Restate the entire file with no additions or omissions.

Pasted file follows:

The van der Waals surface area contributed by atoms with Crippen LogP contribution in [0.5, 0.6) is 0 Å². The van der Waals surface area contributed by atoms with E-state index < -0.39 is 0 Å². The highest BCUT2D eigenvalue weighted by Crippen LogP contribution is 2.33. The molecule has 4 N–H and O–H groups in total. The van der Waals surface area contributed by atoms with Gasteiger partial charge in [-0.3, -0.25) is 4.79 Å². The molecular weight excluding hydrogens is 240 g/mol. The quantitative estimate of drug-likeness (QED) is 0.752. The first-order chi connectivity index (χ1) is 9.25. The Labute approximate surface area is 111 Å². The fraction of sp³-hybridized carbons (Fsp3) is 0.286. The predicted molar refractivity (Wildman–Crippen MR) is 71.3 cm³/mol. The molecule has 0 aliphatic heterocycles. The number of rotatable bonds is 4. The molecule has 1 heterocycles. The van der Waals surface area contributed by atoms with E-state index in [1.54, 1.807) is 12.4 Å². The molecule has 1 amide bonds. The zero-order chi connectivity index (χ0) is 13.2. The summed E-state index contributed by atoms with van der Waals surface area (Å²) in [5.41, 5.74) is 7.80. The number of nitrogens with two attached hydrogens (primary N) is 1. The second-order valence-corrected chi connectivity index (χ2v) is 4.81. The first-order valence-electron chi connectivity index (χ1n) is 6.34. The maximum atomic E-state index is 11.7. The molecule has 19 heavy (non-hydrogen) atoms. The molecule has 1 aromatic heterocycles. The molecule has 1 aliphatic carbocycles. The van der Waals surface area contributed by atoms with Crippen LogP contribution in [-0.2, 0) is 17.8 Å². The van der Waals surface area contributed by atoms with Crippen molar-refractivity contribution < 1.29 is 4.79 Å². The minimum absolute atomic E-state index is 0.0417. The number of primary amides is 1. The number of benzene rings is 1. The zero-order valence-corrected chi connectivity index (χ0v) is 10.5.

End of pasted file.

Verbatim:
The van der Waals surface area contributed by atoms with Crippen LogP contribution in [0.5, 0.6) is 0 Å². The van der Waals surface area contributed by atoms with E-state index < -0.39 is 0 Å². The highest BCUT2D eigenvalue weighted by Crippen LogP contribution is 2.33. The molecule has 4 N–H and O–H groups in total. The van der Waals surface area contributed by atoms with Gasteiger partial charge in [-0.3, -0.25) is 4.79 Å². The molecular weight excluding hydrogens is 240 g/mol. The quantitative estimate of drug-likeness (QED) is 0.752. The first-order chi connectivity index (χ1) is 9.25. The Labute approximate surface area is 111 Å². The fraction of sp³-hybridized carbons (Fsp3) is 0.286. The predicted molar refractivity (Wildman–Crippen MR) is 71.3 cm³/mol. The molecule has 0 aliphatic heterocycles. The number of rotatable bonds is 4. The molecule has 1 heterocycles. The van der Waals surface area contributed by atoms with E-state index in [1.54, 1.807) is 12.4 Å². The molecule has 1 amide bonds. The zero-order chi connectivity index (χ0) is 13.2. The summed E-state index contributed by atoms with van der Waals surface area (Å²) in [5.41, 5.74) is 7.80. The number of nitrogens with two attached hydrogens (primary N) is 1. The second-order valence-corrected chi connectivity index (χ2v) is 4.81. The first-order valence-electron chi connectivity index (χ1n) is 6.34. The maximum atomic E-state index is 11.7. The molecule has 19 heavy (non-hydrogen) atoms. The molecule has 1 aromatic heterocycles. The molecule has 1 aliphatic carbocycles. The van der Waals surface area contributed by atoms with Crippen LogP contribution in [-0.2, 0) is 17.8 Å². The van der Waals surface area contributed by atoms with Crippen molar-refractivity contribution < 1.29 is 4.79 Å². The minimum absolute atomic E-state index is 0.0417. The number of primary amides is 1. The number of benzene rings is 1. The zero-order valence-corrected chi connectivity index (χ0v) is 10.5.